Great Throughts Treasury

A database of quotes

Marguerite Gardiner, Countess of Blessington, Lady Blessington, born Margaret Power

Irish Novelist

"A woman’s head is always influenced by her heart; but a man’s heart is always influenced by his head."

"Concealed griefs are the most consuming, as secret maladies are the most fatal."

"Friends are the thermometers by which we may judge the temperature of our fortunes."

"Mediocrity is beneath a brave soul."

"Memory seldom fails when its office is to show us the tombs of our buried hopes."

"Religion converts despair, which destroys, into resignation, which submits."

"There is no knowledge for which so great a price is paid as a knowledge of the world; and no one ever became an adept in it except at the expense of a hardened or a wounded heart."

"Those can most easily dispense with society who are the most calculated to adorn it; they only are dependent on it who possess no mental resources, for though they bring nothing to the general mart, like beggars, they are too poor to stay at home."

"There is no cosmetic for beauty like happiness."

"Virtue, like a dowerless beauty, has more admirers than followers."

"Happiness consists not in having much, but in being content with little."

"Borrowed thoughts, like borrowed money, only show the poverty of the borrower."

"Praise is the only gift for which people are really grateful."

"There are no persons capable of stooping so low as those who desire to rise in the world."

"To appear rich, we make ourselves poor."

"A beautiful woman without principles may be likened to those fair but rootless flowers which float in streams, driven by every breeze."

"A mother?s love! O holy, boundless thing! Fountain whose waters never cease to spring!"

"A woman should not paint sentiment till she has ceased to inspire it."

"Arles is certainly one of the most interesting towns I have ever seen, whether viewed as a place remarkable for the objects of antiquity it contains, or for the primitive manners of its inhabitants and its picturesque appearance."

"Genius is the gold in the mine, talent is the miner who works and brings it out."

"Heaven sends us misfortunes as a moral tonic."

"Here Fashion is a despot, and no one dreams of evading its dictates."

"I see little alteration at Lyons since I formerly passed through it. Its manufactories are, nevertheless, flourishing, though less improvement than could be expected is visible in the external aspect of the place."

"In France, a woman may forget that she is neither young nor handsome; for the absence of these claims to attention does not expose her to be neglected by the male sex."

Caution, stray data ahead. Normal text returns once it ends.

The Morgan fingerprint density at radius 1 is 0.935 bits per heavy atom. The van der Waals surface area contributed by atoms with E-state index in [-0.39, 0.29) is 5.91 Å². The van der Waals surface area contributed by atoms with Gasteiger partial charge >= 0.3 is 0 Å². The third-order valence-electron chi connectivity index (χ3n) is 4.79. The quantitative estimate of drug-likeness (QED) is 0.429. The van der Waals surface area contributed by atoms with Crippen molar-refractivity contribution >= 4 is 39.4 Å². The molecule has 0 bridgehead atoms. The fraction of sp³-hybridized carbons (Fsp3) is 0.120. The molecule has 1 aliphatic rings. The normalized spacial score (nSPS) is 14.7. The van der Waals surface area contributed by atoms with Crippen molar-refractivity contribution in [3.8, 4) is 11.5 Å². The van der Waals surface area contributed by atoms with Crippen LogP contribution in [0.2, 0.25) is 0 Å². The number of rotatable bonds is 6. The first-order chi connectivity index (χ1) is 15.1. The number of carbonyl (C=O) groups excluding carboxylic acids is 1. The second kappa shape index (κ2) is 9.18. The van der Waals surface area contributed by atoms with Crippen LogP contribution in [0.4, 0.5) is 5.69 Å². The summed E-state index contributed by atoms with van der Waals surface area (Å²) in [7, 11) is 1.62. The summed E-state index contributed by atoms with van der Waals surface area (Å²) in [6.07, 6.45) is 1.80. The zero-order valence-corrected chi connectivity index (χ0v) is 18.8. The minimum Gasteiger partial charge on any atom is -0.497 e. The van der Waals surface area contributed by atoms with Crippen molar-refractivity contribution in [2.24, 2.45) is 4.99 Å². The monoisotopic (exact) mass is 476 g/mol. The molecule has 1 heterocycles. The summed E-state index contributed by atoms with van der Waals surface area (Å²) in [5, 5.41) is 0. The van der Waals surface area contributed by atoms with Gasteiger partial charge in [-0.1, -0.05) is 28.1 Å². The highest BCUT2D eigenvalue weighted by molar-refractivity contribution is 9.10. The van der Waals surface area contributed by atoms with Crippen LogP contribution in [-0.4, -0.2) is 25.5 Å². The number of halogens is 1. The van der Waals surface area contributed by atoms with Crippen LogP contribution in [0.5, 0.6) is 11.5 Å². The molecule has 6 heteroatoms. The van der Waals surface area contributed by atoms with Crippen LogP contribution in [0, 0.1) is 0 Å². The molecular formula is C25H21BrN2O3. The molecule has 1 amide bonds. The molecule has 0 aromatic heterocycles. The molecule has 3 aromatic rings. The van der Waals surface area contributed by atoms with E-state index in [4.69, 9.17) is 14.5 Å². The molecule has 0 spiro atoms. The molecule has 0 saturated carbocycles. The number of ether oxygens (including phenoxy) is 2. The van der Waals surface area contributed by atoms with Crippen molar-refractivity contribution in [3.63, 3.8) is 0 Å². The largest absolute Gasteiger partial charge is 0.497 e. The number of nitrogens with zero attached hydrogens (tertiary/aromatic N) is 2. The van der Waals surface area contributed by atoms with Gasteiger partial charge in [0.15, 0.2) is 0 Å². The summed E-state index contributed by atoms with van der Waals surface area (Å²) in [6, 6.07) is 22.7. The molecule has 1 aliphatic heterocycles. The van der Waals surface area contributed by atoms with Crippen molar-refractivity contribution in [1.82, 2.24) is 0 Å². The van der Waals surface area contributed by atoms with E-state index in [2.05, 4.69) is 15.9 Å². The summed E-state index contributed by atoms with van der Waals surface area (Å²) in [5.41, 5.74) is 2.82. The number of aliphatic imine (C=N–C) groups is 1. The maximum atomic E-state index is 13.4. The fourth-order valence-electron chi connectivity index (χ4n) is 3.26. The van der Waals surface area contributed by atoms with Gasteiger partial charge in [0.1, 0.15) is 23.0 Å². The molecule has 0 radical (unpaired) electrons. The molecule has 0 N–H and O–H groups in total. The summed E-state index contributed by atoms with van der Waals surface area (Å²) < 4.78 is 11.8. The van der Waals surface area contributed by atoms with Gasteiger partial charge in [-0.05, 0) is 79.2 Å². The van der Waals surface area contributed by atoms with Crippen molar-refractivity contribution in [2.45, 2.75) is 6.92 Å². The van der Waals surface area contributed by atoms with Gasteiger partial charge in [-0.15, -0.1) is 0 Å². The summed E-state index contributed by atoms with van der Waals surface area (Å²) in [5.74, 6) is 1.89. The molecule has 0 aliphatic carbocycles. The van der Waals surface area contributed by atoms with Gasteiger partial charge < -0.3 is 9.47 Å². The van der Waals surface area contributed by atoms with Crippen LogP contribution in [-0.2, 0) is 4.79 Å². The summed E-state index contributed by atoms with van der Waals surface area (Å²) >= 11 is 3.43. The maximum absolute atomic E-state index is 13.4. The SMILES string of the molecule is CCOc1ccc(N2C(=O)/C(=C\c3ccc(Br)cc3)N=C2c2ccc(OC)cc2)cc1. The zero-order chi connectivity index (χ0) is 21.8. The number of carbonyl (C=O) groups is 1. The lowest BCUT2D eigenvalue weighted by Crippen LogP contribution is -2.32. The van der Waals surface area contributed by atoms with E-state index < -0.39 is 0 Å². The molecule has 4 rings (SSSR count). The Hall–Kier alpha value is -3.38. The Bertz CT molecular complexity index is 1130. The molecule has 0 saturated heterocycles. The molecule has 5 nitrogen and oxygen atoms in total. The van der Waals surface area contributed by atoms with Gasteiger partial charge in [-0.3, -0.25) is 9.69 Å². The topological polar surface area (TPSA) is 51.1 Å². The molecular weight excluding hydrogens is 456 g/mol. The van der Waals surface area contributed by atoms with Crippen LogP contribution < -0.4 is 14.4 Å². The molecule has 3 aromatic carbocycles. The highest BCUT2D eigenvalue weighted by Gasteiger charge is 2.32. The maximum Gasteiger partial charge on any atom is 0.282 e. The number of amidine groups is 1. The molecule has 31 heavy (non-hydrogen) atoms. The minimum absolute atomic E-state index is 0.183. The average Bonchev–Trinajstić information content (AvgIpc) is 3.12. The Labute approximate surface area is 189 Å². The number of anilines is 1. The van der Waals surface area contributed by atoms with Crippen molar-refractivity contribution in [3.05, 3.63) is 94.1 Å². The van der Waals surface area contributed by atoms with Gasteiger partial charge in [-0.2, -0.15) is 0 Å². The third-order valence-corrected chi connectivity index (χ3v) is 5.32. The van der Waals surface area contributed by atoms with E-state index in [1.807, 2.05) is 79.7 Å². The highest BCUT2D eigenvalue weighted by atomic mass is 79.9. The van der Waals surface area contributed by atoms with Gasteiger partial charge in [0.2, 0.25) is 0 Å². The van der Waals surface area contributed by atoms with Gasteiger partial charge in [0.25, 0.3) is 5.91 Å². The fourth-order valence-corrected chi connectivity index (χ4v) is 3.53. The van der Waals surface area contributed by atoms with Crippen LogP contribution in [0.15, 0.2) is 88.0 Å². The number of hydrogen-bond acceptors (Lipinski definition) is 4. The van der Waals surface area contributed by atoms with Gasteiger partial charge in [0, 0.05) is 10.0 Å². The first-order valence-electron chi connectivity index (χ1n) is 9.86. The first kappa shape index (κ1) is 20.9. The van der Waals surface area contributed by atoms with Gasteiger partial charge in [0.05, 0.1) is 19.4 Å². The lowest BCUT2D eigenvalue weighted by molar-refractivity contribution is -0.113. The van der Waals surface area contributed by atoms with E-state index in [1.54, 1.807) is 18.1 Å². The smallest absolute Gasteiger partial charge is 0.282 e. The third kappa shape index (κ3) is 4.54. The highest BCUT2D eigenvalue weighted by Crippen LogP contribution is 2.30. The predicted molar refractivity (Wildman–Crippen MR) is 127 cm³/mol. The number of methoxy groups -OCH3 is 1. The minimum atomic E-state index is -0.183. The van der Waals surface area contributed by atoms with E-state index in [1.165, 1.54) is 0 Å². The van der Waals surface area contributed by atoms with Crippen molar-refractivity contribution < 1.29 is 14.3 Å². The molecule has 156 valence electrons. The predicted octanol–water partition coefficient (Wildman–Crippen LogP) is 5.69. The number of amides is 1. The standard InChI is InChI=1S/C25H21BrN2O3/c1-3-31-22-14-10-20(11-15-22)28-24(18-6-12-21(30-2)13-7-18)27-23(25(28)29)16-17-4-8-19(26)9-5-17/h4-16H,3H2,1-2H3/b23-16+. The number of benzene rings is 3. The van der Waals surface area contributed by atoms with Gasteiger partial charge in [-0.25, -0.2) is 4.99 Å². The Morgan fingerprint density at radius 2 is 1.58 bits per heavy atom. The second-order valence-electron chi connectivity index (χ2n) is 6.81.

"Love often re-illumes his extinguished flame at the torch of jealousy."

"Many minds that have withstood the most severe trials have been broken down by a succession of ignoble cares."

"People seem to lose all respect for the past; events succeed each other with such velocity that the most remarkable one of a few years gone by, is no more remembered than if centuries had closed over it."

"Satire often proceeds less from ill nature than a desire to display wit."

"Superstition is but the fear of belief."

"Talent, like beauty, to be pardoned, must be obscure and unostentatious."

"Tears may be dried up, but the heart - never."

"The chief prerequisite for a escort is to have a flexible conscience and an inflexible politeness."

"The chief requisites for a courtier are a flexible conscience and an inflexible politeness."

"The Temple of Diana is in the vicinity of the fountain, which has given rise to the conjecture that it originally constituted a portion of the ancient baths."

"The vices of the rich and great are mistaken for error; and those of the poor and lowly, for crimes."

"Those who are formed to win general admiration are seldom calculated to bestow individual happiness."

"Thoughts come maimed and plucked of plumage from the lips, which, from the pen, in the silence of your own leisure and study, would be born with far more beauty."

"We never respect those who amuse us, however we may smile at their comic powers."

"When the sun shines on you, you see your friends. It requires sunshine to be seen by them to advantage!"

"When we bring back with us the objects most dear, and find those we left unchanged, we are tempted to doubt the lapse of time; but one link in the chain of affection broken, and everything seems altered."

"Who could look on these monuments without reflecting on the vanity of mortals in thus offering up testimonials of their respect for persons of whose very names posterity is ignorant?"

"Women excel more in literary judgment than in literary production,?they are better critics than authors."

"Yes, the meeting of dear friends atones for the regret of separation; and like it so much enhances affection, that after absence one wonders how one has been able to stay away from them so long."